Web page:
An important part of bringing words to life is encouraging other writers in their words. Every other Thursday, I am inviting writers I love to write about their word of the week. This week, Amber Robinson, a member of my writing group, Plume, joins me as my guest poster.

de·light – noun \di-ˈlīt, dē-\

: a strong feeling of happiness : great pleasure or satisfaction
: something that makes you very happy : something that gives you great pleasure or satisfaction


I’ve wintered with my friend, Dorothy.

My chronic illness flared up for months and kept me half buried under its avalanche. In between the haze of work and fitful almost-sleep, I turned to a book, The Duty of Delight – Dorothy Day’s journal entries from 1930 until her death in 1980, carefully compiled into a complete work. This small-statured single mom in New York accidentally changed the face of her faith.

Dorothy Day at typewriter in her cottage, Staten Island, NY, ca. 1925 Photo: Marquette University Archives; via @DayGuild.

Dorothy Day at typewriter in her cottage, Staten Island, NY, ca. 1925 Photo: Marquette University Archives; via @DayGuild.

“Delight” seems wonderfully askew within the darkness of human need during the years of the Great Depression. These were the years that she and her friend Peter launched houses of hospitality. These homes became incubators for “Works of Mercy” – feeding, sheltering, clothing, and communing with strangers, homeless, and sometimes crazed people, who often showed up at the doors of her farming communities and urban bread lines. In 1934 she began writing and editing stories for a newspaper, The Catholic Worker, addressing pressing social issues of her day. She consistently spoke up for the marginalized, for women’s rights, and for nonviolence. Her participation in peaceful protests periodically sent her to prison even well into her old age.

Today, when the average shelf life for volunteers lasts a few short years, this long obedience seems astounding.

Dorothy Day, dining room table, Catholic Worker Farm, Tivoli, NY, ca. 1970, Bob Fitch. Marquette University Archives; via @DayGuild.

Dorothy Day, dining room table, Catholic Worker Farm, Tivoli, NY, ca. 1970, Bob Fitch. Marquette University Archives; via @DayGuild.

Today I thought of a title for my book, The Duty of Delight, as a sequel to The Long Loneliness. I was thinking how, as one gets older, we are tempted to sadness, knowing life as it is here on earth, the suffering, the Cross. And how we must overcome it daily, growing in love, and the joy which goes with loving. —DOROTHY DAY, FEBRUARY 24, 1961

“Tempted to sadness” – her struggle is the same as mine. Will this always be with us? This sadness that drives us to start, stop, and at times give up. In the mess, comes the doubt. Was this the right path? What now? Her journals were littered with these questions, even into her old age. Through these entries I watched her grope to find God in the dark.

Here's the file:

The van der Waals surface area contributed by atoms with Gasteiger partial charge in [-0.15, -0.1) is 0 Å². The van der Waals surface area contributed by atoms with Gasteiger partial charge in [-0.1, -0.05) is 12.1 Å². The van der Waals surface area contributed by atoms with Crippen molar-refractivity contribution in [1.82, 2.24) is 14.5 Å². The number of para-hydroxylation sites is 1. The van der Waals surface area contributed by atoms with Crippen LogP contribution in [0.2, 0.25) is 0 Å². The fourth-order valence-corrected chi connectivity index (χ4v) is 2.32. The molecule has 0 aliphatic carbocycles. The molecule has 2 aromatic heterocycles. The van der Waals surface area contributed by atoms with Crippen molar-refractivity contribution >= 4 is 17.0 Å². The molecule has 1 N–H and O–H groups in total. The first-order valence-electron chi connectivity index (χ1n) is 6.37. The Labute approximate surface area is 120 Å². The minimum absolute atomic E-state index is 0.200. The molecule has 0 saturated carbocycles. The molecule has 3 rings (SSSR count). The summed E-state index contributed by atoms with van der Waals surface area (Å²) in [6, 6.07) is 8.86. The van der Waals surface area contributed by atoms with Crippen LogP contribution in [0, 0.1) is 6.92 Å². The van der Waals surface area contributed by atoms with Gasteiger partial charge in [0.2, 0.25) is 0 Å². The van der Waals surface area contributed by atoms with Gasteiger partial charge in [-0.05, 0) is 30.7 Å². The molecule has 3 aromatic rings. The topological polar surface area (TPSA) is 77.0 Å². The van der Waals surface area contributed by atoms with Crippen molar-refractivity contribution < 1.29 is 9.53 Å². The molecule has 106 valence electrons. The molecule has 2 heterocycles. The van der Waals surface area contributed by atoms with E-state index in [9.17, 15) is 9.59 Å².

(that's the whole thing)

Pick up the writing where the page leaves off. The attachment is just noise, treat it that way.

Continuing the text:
The rawness encouraged me. She meant this writing for herself, never realizing it would be published. She was honest about her tendency to gossip, to be repelled by the smells and sounds of poverty, and her “lack of love” for her coworkers. There was a real relief in this. She is just like me. Trying to live up to such a tall order in the small word “love.”

Abandoned as a young adult by the father of her child, again by some of her best coworkers, and finally in the death of her partner in the work, Peter Maurin, she held on to her faith. When others looked to her for advice and then criticized her at every turn, she was determined to follow her friend Peter’s advice to “be what you want the other person to be.”

Despite her very real admissions of failure, she became a Christ-type as she modeled service even through suffering for others – her colleagues, the homeless, and her own growing family and domestic duties.

And in these duties, where many of us would have quit, she pressed further in and oddly enough found delight.

“Duty of Delight” was a phrase she borrowed from John Ruskin. In Modern Painters, he writes:

“…In much of the doing and teaching of even holy men…they dwell on the duty of self-denial but they exhibit not the duty of delight.”

Like Ruskin, whose references to the beauty of the natural world abound, Dorothy often retreated to nature, liturgy, music, and writing to sustain her joy in dark places.

Dorothy’s legacy was this audacious delight that risked her family, finances, freedom from prison, and finally her very self. But what else is sacramental (broken) love?

We must risk delight. We can do without pleasure,
but not delight. Not enjoyment. We must have
the stubbornness to accept our gladness in the ruthless
furnace of this world. To make injustice the only
measure of our attention is to praise the Devil.
If the locomotive of the Lord runs us down,
we should give thanks that the end had magnitude.
We must admit there will be music despite everything.
Jack Gilbert’s A Brief for the Defense



amberheadsquareAmber Robinson is an ordinary woman seeking to bridge the gap between the needs for justice and balancing family, work, and service. She networks with leaders in the justice movement as well as ordinary people with limitations in time, resources, and energy who long to make a difference in simple, practical ways. She is the author of Mercy Rising: Simple Ways to Practice Justice and Compassion. You can find her online at her blog, “Awake.”

Photos by (or provided by) Amber Robinson, used with permission.

*This website uses “affiliate links.” This means if you click on the link and purchase the item, I will receive an affiliate commission. Regardless, I only recommend products or services I use personally and believe will add value to my readers. I am disclosing this in accordance with the Federal Trade Commission’s 16 CFR, Part 255: “Guides Concerning the Use of Endorsements and Testimonials in Advertising.”